I've been reading some statistics about books, and they're not pretty. Though many books are being printed, sales are falling in nearly all fiction and nonfiction categories.
This is a terrible thing.
I wrote recently about the words and phrases being added to the dictionary. I can't see the future, but I have been thinking about how online dictionaries would try to translate our current book idioms in, say, 2,000 years, when fewer people will be turning the pages of books as we know them today.
Admittedly, I had to refer to a webpage titled "Computer Terms for Children" to assist me.
You can't judge a book by its cover. This means you can't learn the qualities of something by appearances alone.
So, possibly, this would become:
You can't judge a motherboard by its monitor.
You can't judge a computer by its desktop.
You can't judge a website by its home page.
Here's another example:
Victor was always an open book. This means he had no secrets and is easily understood.
Victor's website could be accessed without any passwords.
Someday, instead of saying: Let's close the book on this matter.
We might say:
Let's uninstall this program.
Tom's love of reading may have caused poor posture, so we say: Tom had his nose in a book.
Will that become:
Tom's eyes never left the screen.
Jake is familiar with all possible age-old ways to save time. So: Jake knows every trick in the book on getting things done quickly.
How do you like:
He's familiar with every program shortcut.
Will decided he liked how Julia did things, so: Will took a page out of Julia's book.
Someday, it might be:
Will downloaded the same app as Julia did.
Will did a backup of Julia's files.
When you have a test coming up, you need to study. So: Vivian had to hit the books over the weekend.
Someday we might say:
Vivian needs to scrutinize the data.
Vivian must upload the material.
Chloe is a veteran glassblower who knows just about everything about the topic. So: Chloe wrote the book on glassblowing.
In the future:
Chloe assembled the URL on glassblowing.
The word "shampoo" is odd, and you can't figure out its meaning from its two parts: "sham" + "poo."
It comes from a Hindi word meaning "to massage or press." Its current meaning of hair washing didn't come about until the late 1830s.
It didn't start from a soap-related word, even though you can spell the word "soap" from some of its letters.
When you hurt yourself, you probably shout "Ouch!" or "Ow!" Many people do. But do you know why?
A study published in 2015 found that we say some form of "ouch" to help us handle the pain. People who say it were able to endure pain for a little longer than those who didn't.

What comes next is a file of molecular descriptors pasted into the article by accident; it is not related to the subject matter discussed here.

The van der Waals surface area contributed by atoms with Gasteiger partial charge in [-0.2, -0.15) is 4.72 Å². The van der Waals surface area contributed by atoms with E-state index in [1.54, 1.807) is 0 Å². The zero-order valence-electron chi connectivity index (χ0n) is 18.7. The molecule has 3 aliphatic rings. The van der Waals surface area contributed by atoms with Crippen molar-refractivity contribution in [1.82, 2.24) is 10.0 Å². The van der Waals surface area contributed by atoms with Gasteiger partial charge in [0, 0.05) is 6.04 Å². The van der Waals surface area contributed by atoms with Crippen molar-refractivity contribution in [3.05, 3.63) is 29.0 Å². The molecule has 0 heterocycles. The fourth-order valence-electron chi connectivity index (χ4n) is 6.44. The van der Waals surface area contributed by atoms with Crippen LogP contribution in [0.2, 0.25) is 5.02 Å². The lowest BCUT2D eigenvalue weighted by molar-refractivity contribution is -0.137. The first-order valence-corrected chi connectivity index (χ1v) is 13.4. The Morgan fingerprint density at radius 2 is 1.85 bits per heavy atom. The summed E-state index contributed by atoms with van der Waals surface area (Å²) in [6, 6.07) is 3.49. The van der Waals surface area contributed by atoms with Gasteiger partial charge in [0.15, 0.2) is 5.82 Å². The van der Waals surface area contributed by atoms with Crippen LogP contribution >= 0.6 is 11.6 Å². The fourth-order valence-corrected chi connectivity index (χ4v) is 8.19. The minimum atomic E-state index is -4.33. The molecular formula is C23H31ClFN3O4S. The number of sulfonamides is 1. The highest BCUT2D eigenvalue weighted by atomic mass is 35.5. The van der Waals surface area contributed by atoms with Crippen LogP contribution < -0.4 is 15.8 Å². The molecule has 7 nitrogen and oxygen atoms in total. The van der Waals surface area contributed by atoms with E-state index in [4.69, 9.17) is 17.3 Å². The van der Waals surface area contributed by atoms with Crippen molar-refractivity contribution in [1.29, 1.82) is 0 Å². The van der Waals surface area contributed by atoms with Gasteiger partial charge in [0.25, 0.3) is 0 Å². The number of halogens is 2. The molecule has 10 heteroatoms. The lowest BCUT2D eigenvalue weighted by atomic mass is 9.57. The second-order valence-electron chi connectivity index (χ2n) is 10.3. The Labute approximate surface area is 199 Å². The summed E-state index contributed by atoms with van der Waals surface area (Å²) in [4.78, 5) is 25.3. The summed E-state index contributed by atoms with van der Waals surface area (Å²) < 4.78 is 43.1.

The researchers theorized that the effort to say "ouch" somehow interrupts the pain message that is heading to the brain.
Still, this doesn't explain where the word "ouch" comes from. Dictionaries say the origin is unknown, and the word showed up in English in the mid-1800s. "Ouch" in Spanish is "ay." In French, it's "aie."
In German, it's "autsch."
And the study noted that swearing seemed to help people handle pain better, too. But that's another story.
Drug advertising or medical research sometimes overuses a phrase.
According to a key study, mice were more energetic after consuming chocolate chips than after consuming raisins.
How is it that every study is a key one? And would you ever believe the findings of a minor study?
An inconsequential study reports that researchers couldn't get the mice to eat chocolate or raisins.
I was assembling a jigsaw puzzle with friends, and we realized we didn't know the technical names for those interlocking parts.
We have no central authority on such things, but people at a couple of puzzle websites shared what names they use.
The roundish things that stick out are called tabs or knobs. Also, outies, bobbles, loops, tongues and keys.
The slots where those things go are called pockets, innies, slots, indents, locks and blanks.
One website had a word for that rascal who finds a piece for the puzzle section that someone else is poring over, nonchalantly butts in and places the piece where it goes: "piece thief."
Hope I'm not getting too technical there.
But, really, what feverish jigsaw puzzler has time to worry about what things are named?
Sources: Ebook Friendly, The Free Dictionary, Your Dictionary, Espresso English, English Language and Usage, Berrett-Koehler Publishers, Publishers Weekly, Merriam-Webster, Puzzle History, Journal of Pain, Word Hippo
ActiveStyle on 07/22/2019
Print Headline: Book terms out of print in the future